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How to manage a successful corporate library – a guide for managers

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Gwenda Sippings

Introduction

If you read the national news and listen to the soothsayers, you’ll rarely find much optimistic comment on successful library provision. But if you look at the professional literature and talk to the people in the information industry you’ll find that libraries are valued not only as part of our heritage, but as the engine rooms of many successful organizations. However you have to work hard to make libraries successful despite all the talk of knowledge economy and information society. It’s not enough to manage a collection or service and expect people to use it voluntarily any more. People have become familiar with doing research themselves and also expect not to have to leave their workstations to find the answers to their information needs. And workstations are less likely to be dedicated in the flexible work/hot desking environment, and with more mobile users on the front-line business.

The following life cycle of library management activities proposes some ways in which managers can run libraries to ensure relevance, resource and reward for all concerned. A modern library many be a physical space or a virtual information service, but the concepts discussed here can apply to either scenario.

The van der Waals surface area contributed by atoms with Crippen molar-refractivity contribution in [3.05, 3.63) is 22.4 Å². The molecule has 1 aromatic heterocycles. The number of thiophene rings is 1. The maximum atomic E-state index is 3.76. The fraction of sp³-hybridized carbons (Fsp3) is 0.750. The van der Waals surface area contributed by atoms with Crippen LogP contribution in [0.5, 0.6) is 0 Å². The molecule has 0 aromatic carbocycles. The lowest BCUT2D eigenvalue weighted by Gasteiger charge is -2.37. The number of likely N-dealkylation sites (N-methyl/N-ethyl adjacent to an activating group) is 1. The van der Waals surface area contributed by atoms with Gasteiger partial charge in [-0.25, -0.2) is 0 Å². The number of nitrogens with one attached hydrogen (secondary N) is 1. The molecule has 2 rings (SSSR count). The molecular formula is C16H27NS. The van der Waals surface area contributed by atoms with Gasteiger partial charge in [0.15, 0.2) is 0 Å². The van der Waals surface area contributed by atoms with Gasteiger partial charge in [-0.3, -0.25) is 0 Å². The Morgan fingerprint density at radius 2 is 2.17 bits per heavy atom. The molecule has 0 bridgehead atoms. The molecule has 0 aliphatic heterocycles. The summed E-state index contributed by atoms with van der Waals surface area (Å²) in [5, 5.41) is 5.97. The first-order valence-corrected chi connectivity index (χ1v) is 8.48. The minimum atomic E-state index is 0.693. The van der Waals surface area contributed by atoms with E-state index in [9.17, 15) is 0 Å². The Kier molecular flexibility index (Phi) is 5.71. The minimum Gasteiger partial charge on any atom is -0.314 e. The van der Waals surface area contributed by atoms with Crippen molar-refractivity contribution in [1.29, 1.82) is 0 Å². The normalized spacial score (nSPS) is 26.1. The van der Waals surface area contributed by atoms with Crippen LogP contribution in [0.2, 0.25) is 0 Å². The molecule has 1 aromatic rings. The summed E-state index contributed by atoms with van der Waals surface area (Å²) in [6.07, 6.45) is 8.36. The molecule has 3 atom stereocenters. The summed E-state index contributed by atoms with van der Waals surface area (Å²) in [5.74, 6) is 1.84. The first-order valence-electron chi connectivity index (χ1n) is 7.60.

Who is the library for?

The first and most important consideration is to establish who the library is there to support. The manager needs to assess the potential audience and the target audiences. They need to consider the number and skills of the users and any other sources of information they have access to within the establishments

How does the library meet user needs?

It’s crucial to make the library relevant to the organization, and to match services to the key objectives. Managers need to listen to the users and talk to non users to understand how services can be better used and to get a clear strategic direction for development of future services. They also need to recognize quick wins that will add value to a large audience. There needs to be a clear awareness of user behaviours and a willingness to develop services which they can access easily using preferred contact methods. Managers should also listen to their staff when considering user needs. People working in library services have clear evidence of what users ask for, and their responses to what is provided. Where there are stories of satisfied customers, there is scope to attract more business through marketing and promotion of those elements of the services

Has the library got the best people to run its services?

This is a tough area for managers to address. Competency frameworks and published surveys show demand for a wide skill set for people working in libraries. Employers not only want core knowledge of information management, but also people with sophisticated communication and relationship building skills. Managers may also have to consider the need to include business specialists working alongside information specialists in their teams, to ensure services develop aligned to work practices and user skills. There’s also an increasing interest in employing a mixture of permanent and contract staff to ensure the best skills are used for business and usual and new service developments. The manager also needs to take responsibility for motivating staff and encouraging their personal development.

Has the library got the best resources to meet user needs?